(1) Reduce the number of depreciation classes to four: three for short- to mid-term property and one for longer-lived assets. There would be only one permitted depreciation method.
(2) Slow depreciation from double-declining balance to declining balance. Real estate would remain straight-line.
(3) Allow expanded general asset accounting. This means that asset categories are pooled, and depreciation is calculated by…
(4) Repeal like-kind exchanges.
(5) Repeal depreciation recapture for pooled assets.
(6) The maximum cost of mixed- use vehicles is capped at $45,000.
(7) Repeal expensing for research and development expenses. The default treatment will be to capitalize and depreciate over 5 years.
(8) Disallow the deduction for advertising. In its place, you would deduct one-half immediately and then amortize the balance over 5 years.
(9) Treat “qualified extraction expenditures” the same way as research and development.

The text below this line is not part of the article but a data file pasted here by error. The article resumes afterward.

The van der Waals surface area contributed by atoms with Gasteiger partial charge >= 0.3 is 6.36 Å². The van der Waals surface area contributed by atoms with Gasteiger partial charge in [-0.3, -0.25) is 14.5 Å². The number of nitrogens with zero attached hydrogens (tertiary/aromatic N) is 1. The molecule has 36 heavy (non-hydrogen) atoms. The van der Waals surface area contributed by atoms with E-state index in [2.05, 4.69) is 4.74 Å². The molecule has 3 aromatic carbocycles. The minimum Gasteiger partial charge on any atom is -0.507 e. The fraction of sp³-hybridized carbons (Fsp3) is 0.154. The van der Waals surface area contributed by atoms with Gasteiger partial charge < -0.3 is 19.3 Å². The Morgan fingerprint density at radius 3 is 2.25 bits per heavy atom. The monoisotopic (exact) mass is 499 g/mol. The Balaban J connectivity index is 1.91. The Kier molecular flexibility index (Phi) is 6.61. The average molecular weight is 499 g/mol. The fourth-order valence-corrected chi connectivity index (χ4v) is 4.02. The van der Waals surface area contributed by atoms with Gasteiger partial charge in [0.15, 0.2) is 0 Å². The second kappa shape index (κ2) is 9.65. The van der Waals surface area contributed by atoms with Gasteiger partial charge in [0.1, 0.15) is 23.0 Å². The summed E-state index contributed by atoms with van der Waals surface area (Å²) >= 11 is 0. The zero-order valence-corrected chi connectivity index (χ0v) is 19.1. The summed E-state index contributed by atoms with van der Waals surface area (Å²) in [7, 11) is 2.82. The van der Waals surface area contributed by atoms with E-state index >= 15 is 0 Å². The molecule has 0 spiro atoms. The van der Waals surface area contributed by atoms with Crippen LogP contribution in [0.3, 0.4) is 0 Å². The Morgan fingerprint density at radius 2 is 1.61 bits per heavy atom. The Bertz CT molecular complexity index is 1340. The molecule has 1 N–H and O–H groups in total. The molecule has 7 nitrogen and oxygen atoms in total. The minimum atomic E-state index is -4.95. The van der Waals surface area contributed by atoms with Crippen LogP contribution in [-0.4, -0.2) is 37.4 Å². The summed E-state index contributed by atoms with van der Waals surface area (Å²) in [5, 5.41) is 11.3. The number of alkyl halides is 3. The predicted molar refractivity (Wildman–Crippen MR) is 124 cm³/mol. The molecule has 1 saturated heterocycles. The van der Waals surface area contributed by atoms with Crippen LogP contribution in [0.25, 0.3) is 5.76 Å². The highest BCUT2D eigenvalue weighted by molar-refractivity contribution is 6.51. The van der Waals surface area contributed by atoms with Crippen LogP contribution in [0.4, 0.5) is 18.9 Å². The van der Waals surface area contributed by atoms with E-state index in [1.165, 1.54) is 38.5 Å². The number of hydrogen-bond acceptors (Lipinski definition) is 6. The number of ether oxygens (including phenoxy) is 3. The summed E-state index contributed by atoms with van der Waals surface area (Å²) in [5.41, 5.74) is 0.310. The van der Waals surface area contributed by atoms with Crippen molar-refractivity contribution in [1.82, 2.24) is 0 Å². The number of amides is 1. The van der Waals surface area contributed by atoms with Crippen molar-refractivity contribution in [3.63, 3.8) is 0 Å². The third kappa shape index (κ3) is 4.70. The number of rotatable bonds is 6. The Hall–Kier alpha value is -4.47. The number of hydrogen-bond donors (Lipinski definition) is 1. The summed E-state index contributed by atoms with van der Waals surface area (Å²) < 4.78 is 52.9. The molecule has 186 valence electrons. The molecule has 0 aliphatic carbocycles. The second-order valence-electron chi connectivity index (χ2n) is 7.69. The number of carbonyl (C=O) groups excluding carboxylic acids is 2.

(11) Make permanent Section 179 expensing.
(12) The Section 197 amortization period is increased from 15 to 20 years.
(13) All business with less than $10 million in annual gross receipts can use the cash basis of accounting and not account for inventory.
(14) If you are not described in (13) then you are on the accrual basis of accounting.
(15) Businesses described in (13) do not have to suffer through the Section 263A uniform capitalization calculations.
(16) LIFO is repealed.
COMMENT: I do not particularly care for LIFO, but I acknowledge that major industries use it extensively, and it is considered GAAP when auditors render their auditors’ report. The government is not chasing this down because they had brilliant debates while in accounting theory class. They want the jack.
(17) The completed contract method of accounting (think contractors) is repealed, except for small construction contracts.